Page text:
One thing to keep in mind is that mathematics is a story and that teachers are story tellers. If you can bring the story of mathematics to life then you will have a much better chance of reaching all your students.

—Scott Baldridge

- Graham (@gfletchy) posts the latest video in his wonderful
*Making Sense of Math*series: The Progression of Early Number and Counting.

- Megan (@Veganmathbeagle) picks up a new hobby and finds out it’s Always About Math – Eventually.

- Crystal (@Tri_Learning) shares how her homeschooling family is Using Narration to Evaluate Math Learning.

- Joe (@JSchwartz10a) takes a look at better ways to meet students at their own levels:
*To Each According To His Need.*

- Lane (@LaneWalker2) offers time-tested advice for motivating math students: When Passion is Not Enough.

- Katrina (@Kschwart) highlights one key to effective teaching: How Kids Benefit From Learning To Explain Their Math Thinking.

- Marilyn (@mburnsmath) tackles Preparing and Planning: How I Get Ready for Teaching a Math Lesson.

- Simon (@Simon_Gregg) reviews Mike Flynn’s (@MikeFlynn55) book
*Beyond Answers.*

- Michael (@mikegold1950) shares the wisdom of master teacher Herb Gross: Applying the Platinum Rule.

- Tracy (@TracyZager) warns us about The little phrase that causes big problems.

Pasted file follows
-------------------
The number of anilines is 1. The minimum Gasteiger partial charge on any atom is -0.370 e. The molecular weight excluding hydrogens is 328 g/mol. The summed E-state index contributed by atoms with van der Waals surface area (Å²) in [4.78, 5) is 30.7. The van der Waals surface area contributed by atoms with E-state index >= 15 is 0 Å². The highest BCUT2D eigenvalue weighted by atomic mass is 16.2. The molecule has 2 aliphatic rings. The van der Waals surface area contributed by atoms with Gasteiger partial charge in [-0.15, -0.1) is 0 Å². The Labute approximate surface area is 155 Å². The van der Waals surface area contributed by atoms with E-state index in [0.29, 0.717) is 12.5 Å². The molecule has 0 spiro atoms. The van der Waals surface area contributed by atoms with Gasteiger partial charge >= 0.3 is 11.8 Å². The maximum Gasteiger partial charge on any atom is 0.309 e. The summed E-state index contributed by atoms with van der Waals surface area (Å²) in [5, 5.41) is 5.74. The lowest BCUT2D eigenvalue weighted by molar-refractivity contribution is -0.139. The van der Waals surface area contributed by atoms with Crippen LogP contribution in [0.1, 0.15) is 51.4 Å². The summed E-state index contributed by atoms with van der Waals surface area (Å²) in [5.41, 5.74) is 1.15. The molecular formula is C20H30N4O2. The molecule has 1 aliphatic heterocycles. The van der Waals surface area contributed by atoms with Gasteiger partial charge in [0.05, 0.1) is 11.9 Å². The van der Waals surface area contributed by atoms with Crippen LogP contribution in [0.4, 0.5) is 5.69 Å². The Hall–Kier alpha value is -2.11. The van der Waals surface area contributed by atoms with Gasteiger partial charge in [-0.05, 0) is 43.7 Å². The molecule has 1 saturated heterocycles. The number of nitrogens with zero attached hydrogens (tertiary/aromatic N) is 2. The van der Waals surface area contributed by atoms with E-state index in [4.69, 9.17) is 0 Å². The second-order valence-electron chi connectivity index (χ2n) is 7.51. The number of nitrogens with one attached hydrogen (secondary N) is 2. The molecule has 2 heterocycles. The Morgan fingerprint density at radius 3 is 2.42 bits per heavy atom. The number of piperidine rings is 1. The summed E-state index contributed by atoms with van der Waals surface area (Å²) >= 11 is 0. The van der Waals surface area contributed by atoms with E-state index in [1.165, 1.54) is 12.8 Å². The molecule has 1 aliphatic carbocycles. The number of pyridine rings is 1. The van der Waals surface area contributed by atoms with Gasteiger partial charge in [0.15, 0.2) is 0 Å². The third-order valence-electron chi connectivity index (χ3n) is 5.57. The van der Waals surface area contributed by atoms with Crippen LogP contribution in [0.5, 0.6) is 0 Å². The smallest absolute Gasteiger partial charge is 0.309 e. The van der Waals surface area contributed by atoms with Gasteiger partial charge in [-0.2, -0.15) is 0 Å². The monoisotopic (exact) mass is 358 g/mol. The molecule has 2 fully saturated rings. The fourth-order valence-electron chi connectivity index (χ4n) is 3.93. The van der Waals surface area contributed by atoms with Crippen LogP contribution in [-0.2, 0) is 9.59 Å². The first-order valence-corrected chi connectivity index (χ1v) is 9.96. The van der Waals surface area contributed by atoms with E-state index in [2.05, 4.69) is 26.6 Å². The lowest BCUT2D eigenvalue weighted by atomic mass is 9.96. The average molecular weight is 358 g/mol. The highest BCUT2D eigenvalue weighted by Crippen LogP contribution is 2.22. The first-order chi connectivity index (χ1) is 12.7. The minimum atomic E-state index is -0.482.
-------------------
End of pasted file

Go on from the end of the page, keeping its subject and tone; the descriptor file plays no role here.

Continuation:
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## Giving Credit Where It’s Due

*Route 106 Pentagon*image by Mitchazenia via Wikimedia Commons.- The Pizza-Cutting Puzzle is a recreational math classic, but this variation of it comes from Kjartan Poskitt’s Murderous Maths website.
- Art photos are from the Public Domain Collection at the Metropolitan Museum of Art.
- The quotations are from my
*Dot Grid Math Journals*series.

And that rounds up this edition of the ** Math Teachers at Play** carnival. I hope you enjoyed the ride.

The next installment of our carnival will open sometime during the week of April 24-28 at Give Me a Sine blog. If you would like to contribute, please use this handy submission form. Posts must be relevant to students or teachers of preK-12 mathematics. Old posts are welcome, as long as they haven’t been published in past editions of this carnival.

Past posts and future hosts can be found on our blog carnival information page.

We need more volunteers. Classroom teachers, homeschoolers, unschoolers, or anyone who likes to play around with math (even if the only person you “teach” is yourself) — if you would like to take a turn hosting the ** Math Teachers at Play** blog carnival, please speak up!

Want to help your kids learn math? Claim your free 24-page problem-solving booklet, and you’ll be among the first to hear about new books, revisions, and sales or other promotions.

Love the art photos – I didn’t know the Met had a public domain collection

I just heard about it earlier this month, so it may be new. Or I’m slow picking up on things. But in general, I believe — but I’m not a lawyer — photographs of old art can’t be copyrighted, since the art is public domain and a photo is not considered “transformative use.”

Thank you for these math carnivals! I always find something I can use.

So glad to hear that! I try my best to find something for everyone, no matter what level of student you’re working/playing with.